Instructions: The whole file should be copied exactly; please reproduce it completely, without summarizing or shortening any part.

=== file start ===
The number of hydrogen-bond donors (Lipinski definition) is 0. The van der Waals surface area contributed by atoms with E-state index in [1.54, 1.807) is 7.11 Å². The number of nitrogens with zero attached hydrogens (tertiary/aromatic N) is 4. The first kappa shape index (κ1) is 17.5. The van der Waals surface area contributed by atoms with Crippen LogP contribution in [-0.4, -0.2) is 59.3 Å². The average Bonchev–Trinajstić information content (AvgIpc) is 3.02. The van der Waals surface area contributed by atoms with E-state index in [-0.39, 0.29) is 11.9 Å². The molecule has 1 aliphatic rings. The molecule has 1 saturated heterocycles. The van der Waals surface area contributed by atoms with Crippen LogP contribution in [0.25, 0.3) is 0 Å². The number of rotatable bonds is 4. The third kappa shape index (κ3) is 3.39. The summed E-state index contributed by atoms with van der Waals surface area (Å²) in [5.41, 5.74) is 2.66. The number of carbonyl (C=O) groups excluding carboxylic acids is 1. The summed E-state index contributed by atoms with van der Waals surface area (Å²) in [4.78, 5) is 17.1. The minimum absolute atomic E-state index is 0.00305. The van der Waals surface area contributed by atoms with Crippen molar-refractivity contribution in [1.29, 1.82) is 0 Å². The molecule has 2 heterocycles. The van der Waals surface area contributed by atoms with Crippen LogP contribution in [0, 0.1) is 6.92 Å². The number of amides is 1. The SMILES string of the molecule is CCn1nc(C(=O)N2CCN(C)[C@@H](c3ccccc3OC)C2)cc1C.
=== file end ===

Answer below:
The number of hydrogen-bond donors (Lipinski definition) is 0. The van der Waals surface area contributed by atoms with E-state index in [1.54, 1.807) is 7.11 Å². The number of nitrogens with zero attached hydrogens (tertiary/aromatic N) is 4. The first kappa shape index (κ1) is 17.5. The van der Waals surface area contributed by atoms with Crippen LogP contribution in [-0.4, -0.2) is 59.3 Å². The average Bonchev–Trinajstić information content (AvgIpc) is 3.02. The van der Waals surface area contributed by atoms with E-state index in [-0.39, 0.29) is 11.9 Å². The molecule has 1 aliphatic rings. The molecule has 1 saturated heterocycles. The van der Waals surface area contributed by atoms with Crippen LogP contribution in [0.25, 0.3) is 0 Å². The number of rotatable bonds is 4. The third kappa shape index (κ3) is 3.39. The summed E-state index contributed by atoms with van der Waals surface area (Å²) in [5.41, 5.74) is 2.66. The number of carbonyl (C=O) groups excluding carboxylic acids is 1. The summed E-state index contributed by atoms with van der Waals surface area (Å²) in [4.78, 5) is 17.1. The minimum absolute atomic E-state index is 0.00305. The van der Waals surface area contributed by atoms with Crippen molar-refractivity contribution in [1.29, 1.82) is 0 Å². The molecule has 2 heterocycles. The van der Waals surface area contributed by atoms with Crippen LogP contribution in [0, 0.1) is 6.92 Å². The number of amides is 1. The SMILES string of the molecule is CCn1nc(C(=O)N2CCN(C)[C@@H](c3ccccc3OC)C2)cc1C.